At it’s core, Moonlighter is a procedurally generated dungeon crawler. However, when you really get down to it, it is much more than that. It addition to repeated dungeon dives, it involves gathering goods to sell in your shop. The mercantile aspect adds a layer to this top-down adventure game that breaks up the monotony that is often found in other games of the genre.
Running a store by day.
The shop running in Moonlighter is both important and fun. The importance is that the items you gather from dungeons can either be used to upgrade your gear, or to be sold. Both the goods and coins are required to obtain and upgrade your gear so you can’t sell or keep all of the spoils from dungeoneering. It requires a good balance of the two. The shopping can be quite fun and has a good deal of depth to it. You set the price on items and place them on tables. Once you open the shop, you have to watch the reactions of customers to gauge whether or not you have set your prices right. Just because a customer buys an item doesn’t mean the price isn’t too high. If the demand isn’t there for a slightly over priced item, it won’t get bought. You also have to keep an eye out for potential thieves.
Upgrade your shop and help bring other shops to the village.
You can make several upgrades to your shop. These are important as they allow you to sell more goods the bigger the shop is. Eventually you can hire an assistant to do one of two things for you. The assistant can help you prevent would be thieves from making off with your hard earned loot. They can also run your shop during the day so you can go into dungeons more. You can also help more shops open in the village. Don’t worry though, they aren’t competitors. Rather they help you by crafting new gear or enchanting your items. The upgrading process isn’t tedious thankfully as there aren’t too many to make.
Exploring dungeons by night.
There are five dungeons in Moonlighter. Each with increasing difficulty from the previous one. They are all laid out in three floors with a boss fight coming at the end. The enemies increase in health and damage output with each successive floor and dungeon. With the exception of the bosses, none of the enemies are that difficult. What makes the dungeons hard is balancing limited health and healing and the need to fill your backpack with items to sell. I often pushed things a bit too far by getting greedy,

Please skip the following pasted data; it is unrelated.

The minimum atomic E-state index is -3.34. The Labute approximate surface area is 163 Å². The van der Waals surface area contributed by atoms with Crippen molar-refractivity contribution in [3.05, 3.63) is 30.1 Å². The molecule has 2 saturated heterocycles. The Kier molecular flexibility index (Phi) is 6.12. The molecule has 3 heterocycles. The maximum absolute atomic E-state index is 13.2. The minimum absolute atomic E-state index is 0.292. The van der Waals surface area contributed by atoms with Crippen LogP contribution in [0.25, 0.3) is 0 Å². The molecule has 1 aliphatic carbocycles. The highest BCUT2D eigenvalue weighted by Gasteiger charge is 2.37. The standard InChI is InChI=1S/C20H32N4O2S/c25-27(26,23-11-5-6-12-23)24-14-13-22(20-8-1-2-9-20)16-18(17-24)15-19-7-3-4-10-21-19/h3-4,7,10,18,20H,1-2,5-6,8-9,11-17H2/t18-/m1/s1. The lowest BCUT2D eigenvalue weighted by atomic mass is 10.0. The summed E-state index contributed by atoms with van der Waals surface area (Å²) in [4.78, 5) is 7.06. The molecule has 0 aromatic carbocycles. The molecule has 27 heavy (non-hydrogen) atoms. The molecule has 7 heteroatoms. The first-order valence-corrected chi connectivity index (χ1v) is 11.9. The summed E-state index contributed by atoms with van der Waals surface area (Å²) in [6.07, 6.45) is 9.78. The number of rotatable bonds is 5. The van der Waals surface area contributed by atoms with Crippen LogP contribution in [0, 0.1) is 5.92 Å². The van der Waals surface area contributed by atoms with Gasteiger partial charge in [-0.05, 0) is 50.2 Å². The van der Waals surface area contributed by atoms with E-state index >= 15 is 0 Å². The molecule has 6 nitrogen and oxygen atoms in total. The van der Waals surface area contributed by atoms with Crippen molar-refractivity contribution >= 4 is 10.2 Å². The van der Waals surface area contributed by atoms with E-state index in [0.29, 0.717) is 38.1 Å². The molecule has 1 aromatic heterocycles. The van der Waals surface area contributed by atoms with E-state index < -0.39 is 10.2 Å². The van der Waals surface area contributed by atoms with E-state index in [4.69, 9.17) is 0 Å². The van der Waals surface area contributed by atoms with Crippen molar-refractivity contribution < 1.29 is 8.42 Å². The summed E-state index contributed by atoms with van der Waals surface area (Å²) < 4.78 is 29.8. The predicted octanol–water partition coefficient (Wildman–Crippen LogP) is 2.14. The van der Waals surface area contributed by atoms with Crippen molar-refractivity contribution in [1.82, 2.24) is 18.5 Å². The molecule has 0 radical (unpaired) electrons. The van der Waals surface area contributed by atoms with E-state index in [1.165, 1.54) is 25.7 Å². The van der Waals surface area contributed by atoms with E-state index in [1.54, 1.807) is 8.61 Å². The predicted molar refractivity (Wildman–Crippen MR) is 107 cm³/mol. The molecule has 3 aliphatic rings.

Entering a dungeon is dangerous work… do so at your own risk.
The repeated trips to each dungeon to load up on provisions make combat in Moonlighter tedious. I found myself making several trips to load up on gear so I could hawk them and upgrade my gear. It became a cycle that was there to perpetuate itself. It is it the biggest issue I had with this otherwise fun game. If you are good at dodging enemies, you may be able to get away with less upgrading than I needed. The battling was fun, but it wore out it’s charm when it became a chore.
Overall, Moonlighter is a fun game. The shop keeping is what I found myself looking forward to the most. The combat and dungeon diving grew monotonous fast. What really made Moonlighter charming is the art style. The cartoonish graphics filled the void that the lack of a top-down Zelda game has left. It is a whimsical game that is overall fun in short doses. I played it on the PlayStation 4 which it looked great on, but if you have the option to get it on the Switch I recommend it. For good graphics, unique gameplay in running the shop and despite tedious combat, I give Moonlighter a 3.75/5.